“It is heartening to see that the entire exercise is being led and conducted by the NPSSS,” said Gen. Kuany.

The data compiled in the Inmates Statistics Report can be utilized for planning and resource allocation and, more significantly, to improve inmate care. NPSSS is responsible for approximately 6,500 inmates in prisons in South Sudan at any point in time.

“With support once again from our UNDP partners, NPSSS standardized the process of inmate statistics compilation and analysis. Not only were the forms reviewed and NPSSS personnel trained in utilizing IT equipment provided for this purpose by UNDP, the statistics are now published as annual reports,” said Gen. Kuany.

Support for improving living conditions in prisons, creation of facilities for juveniles and improving the Prison Academy was requested by NPSSS.

“On behalf of the Government of the Republic of South Sudan, I would like to express our heartfelt thanks and appreciation to the Kingdom of Netherlands for their generous support to the prisons service,” said Gen. Madut.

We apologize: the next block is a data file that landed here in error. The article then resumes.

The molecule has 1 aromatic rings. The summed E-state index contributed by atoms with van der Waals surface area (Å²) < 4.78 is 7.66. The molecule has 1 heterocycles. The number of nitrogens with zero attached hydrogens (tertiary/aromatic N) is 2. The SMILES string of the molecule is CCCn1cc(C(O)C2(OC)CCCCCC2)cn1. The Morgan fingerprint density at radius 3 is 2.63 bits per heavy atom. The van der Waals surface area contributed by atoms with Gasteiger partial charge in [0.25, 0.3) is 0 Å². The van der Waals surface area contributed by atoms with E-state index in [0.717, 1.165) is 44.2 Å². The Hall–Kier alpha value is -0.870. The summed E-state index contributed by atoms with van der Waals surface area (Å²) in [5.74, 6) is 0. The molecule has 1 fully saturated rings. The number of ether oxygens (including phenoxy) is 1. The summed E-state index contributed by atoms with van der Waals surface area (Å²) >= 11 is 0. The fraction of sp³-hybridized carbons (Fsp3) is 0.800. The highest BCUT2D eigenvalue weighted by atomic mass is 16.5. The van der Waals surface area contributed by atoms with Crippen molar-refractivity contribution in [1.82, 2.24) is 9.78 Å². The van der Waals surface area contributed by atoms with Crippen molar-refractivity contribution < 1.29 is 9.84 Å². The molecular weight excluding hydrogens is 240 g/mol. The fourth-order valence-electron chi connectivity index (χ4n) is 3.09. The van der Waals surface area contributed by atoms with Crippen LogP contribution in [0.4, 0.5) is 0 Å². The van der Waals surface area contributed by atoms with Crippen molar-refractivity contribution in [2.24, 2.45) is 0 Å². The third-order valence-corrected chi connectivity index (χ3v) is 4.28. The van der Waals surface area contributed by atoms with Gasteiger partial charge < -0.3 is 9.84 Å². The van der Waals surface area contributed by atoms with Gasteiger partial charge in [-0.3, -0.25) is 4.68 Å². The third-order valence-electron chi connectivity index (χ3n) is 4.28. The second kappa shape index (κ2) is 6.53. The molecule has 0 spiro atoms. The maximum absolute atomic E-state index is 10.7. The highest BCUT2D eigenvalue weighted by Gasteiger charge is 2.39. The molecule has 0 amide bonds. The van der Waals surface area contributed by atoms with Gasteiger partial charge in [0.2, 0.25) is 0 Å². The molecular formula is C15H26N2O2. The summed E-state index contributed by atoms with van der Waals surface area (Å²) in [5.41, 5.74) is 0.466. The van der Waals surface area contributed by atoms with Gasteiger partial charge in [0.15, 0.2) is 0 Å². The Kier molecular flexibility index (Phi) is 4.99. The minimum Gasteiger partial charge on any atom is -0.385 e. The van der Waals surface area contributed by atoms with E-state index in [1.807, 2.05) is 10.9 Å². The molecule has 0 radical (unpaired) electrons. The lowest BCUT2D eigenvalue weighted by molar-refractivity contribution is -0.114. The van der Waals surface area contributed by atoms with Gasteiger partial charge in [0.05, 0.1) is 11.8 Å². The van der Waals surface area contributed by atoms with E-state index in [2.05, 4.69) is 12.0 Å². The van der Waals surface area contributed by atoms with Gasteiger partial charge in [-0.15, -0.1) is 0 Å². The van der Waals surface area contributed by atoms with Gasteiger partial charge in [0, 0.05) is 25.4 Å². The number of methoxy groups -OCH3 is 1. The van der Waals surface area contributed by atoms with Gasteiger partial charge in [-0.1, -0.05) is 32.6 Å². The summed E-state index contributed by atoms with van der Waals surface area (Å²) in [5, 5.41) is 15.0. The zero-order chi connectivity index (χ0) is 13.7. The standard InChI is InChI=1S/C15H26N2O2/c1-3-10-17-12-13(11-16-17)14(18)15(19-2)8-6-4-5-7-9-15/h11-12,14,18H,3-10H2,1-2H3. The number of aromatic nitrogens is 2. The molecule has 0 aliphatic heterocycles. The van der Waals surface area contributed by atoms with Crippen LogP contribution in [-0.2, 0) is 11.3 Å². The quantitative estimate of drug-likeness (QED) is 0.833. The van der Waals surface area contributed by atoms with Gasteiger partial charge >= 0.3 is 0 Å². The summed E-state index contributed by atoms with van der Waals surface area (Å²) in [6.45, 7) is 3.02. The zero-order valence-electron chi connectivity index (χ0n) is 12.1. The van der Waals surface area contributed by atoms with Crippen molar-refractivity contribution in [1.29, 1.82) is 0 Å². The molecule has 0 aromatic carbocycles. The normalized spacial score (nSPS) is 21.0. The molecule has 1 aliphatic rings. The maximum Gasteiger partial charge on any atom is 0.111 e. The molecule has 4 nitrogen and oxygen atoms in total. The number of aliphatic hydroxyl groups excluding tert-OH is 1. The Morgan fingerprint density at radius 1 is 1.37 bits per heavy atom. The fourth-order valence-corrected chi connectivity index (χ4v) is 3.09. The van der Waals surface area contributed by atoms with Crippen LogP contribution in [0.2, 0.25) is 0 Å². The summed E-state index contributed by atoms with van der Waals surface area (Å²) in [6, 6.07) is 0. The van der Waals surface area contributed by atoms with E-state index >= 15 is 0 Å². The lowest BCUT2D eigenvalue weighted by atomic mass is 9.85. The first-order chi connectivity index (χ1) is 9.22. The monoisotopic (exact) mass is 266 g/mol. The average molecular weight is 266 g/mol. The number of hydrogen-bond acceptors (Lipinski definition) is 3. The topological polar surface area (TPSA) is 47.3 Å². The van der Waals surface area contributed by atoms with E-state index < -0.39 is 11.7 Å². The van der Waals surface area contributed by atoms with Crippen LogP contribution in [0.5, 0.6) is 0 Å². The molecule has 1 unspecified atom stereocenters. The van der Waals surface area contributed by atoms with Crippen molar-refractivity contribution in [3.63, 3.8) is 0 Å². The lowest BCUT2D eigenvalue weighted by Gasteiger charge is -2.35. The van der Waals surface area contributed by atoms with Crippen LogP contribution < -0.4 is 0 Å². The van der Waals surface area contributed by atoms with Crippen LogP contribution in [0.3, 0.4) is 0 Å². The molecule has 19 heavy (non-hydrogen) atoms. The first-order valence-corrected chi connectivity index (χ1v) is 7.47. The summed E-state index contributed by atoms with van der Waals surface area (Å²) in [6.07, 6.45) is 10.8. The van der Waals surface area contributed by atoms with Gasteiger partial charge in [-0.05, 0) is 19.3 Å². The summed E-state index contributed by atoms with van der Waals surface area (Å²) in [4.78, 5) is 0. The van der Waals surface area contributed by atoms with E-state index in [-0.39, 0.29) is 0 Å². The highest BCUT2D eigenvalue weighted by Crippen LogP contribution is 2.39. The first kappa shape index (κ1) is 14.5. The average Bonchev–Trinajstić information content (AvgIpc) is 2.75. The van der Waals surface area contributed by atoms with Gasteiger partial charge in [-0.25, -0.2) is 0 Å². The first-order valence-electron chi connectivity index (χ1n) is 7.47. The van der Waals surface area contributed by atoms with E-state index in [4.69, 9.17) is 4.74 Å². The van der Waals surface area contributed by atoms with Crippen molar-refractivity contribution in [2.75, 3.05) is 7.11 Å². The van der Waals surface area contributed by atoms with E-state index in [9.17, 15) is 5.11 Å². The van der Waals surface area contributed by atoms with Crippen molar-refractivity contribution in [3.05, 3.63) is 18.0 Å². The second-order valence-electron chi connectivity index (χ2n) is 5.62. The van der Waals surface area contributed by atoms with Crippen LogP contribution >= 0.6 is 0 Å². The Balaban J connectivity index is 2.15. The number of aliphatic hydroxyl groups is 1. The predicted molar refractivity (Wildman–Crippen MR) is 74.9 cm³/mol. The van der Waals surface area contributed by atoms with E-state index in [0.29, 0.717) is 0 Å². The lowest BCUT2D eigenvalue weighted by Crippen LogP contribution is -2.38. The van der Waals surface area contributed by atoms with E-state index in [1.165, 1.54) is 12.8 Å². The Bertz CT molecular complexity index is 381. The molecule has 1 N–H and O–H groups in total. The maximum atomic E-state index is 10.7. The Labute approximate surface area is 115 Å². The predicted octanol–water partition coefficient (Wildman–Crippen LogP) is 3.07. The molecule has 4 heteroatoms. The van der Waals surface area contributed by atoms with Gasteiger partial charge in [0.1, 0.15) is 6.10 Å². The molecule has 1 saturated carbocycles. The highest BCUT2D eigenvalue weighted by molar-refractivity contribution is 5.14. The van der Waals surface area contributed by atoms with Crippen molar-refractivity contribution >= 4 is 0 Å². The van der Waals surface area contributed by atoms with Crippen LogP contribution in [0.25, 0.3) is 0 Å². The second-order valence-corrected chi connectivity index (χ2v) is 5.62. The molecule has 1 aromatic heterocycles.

UNHCR Helps Document Internally Displaced People At Risk Of Statelessness

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Displace Person in Mikaman in South Sudan

Chol Jacob was among half a million men, women and children who are at risk of becoming stateless in South Sudan, according to a UNHCR survey.

Many have difficulty proving their links to South Sudan since the secession from Sudan in 2011, particularly those who were born in Sudan before South Sudan’s independence. They had no means to get identity and nationality documents or was ignorant about how important it was to be able to prove their nationality.

“I always feared I could be arrested or detained because I had no documents to prove my identity and nationality,” said Jacob. “I could not afford paying for all the documents necessary to get a national identity card.”

After attaining his diploma, the 24 year old avoided venturing into Juba city centre to apply for a job for nearly two years. He had found shelter in a collective centre for internally displaced people (IDP) in Mahad, in the outskirts of South Sudan’s capital after he was forced to leave his home in Jonglei state when the conflict broke out in December 2013.